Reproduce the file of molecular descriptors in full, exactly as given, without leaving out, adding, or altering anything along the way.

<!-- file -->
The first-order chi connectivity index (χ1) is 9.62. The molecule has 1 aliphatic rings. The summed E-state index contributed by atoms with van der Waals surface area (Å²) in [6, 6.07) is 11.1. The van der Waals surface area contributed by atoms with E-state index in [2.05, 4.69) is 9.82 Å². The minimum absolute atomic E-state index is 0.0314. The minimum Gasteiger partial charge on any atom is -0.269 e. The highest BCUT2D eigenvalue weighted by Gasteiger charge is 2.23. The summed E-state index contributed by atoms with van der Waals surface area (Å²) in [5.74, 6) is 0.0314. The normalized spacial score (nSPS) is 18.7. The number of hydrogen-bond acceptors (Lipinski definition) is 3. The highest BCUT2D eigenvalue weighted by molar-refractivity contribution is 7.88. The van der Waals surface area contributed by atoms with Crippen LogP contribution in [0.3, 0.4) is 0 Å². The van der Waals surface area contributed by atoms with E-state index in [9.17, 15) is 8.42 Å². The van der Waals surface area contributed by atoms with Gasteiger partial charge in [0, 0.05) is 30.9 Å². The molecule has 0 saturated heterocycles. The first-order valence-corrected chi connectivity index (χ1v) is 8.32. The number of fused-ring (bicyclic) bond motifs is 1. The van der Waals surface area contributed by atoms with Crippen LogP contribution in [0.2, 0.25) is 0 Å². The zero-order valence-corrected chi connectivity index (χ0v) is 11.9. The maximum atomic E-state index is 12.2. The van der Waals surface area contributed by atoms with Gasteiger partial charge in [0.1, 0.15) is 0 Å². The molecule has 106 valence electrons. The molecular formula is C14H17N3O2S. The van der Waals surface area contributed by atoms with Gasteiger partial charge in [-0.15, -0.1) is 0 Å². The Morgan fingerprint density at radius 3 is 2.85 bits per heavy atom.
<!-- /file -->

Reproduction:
The first-order chi connectivity index (χ1) is 9.62. The molecule has 1 aliphatic rings. The summed E-state index contributed by atoms with van der Waals surface area (Å²) in [6, 6.07) is 11.1. The van der Waals surface area contributed by atoms with E-state index in [2.05, 4.69) is 9.82 Å². The minimum absolute atomic E-state index is 0.0314. The minimum Gasteiger partial charge on any atom is -0.269 e. The highest BCUT2D eigenvalue weighted by Gasteiger charge is 2.23. The summed E-state index contributed by atoms with van der Waals surface area (Å²) in [5.74, 6) is 0.0314. The normalized spacial score (nSPS) is 18.7. The number of hydrogen-bond acceptors (Lipinski definition) is 3. The highest BCUT2D eigenvalue weighted by molar-refractivity contribution is 7.88. The van der Waals surface area contributed by atoms with Crippen LogP contribution in [0.3, 0.4) is 0 Å². The van der Waals surface area contributed by atoms with E-state index in [9.17, 15) is 8.42 Å². The van der Waals surface area contributed by atoms with Gasteiger partial charge in [0, 0.05) is 30.9 Å². The molecule has 0 saturated heterocycles. The first-order valence-corrected chi connectivity index (χ1v) is 8.32. The number of fused-ring (bicyclic) bond motifs is 1. The van der Waals surface area contributed by atoms with Crippen LogP contribution in [0.2, 0.25) is 0 Å². The zero-order valence-corrected chi connectivity index (χ0v) is 11.9. The maximum atomic E-state index is 12.2. The van der Waals surface area contributed by atoms with Gasteiger partial charge in [0.1, 0.15) is 0 Å². The molecule has 106 valence electrons. The molecular formula is C14H17N3O2S. The van der Waals surface area contributed by atoms with Gasteiger partial charge in [-0.15, -0.1) is 0 Å². The Morgan fingerprint density at radius 3 is 2.85 bits per heavy atom.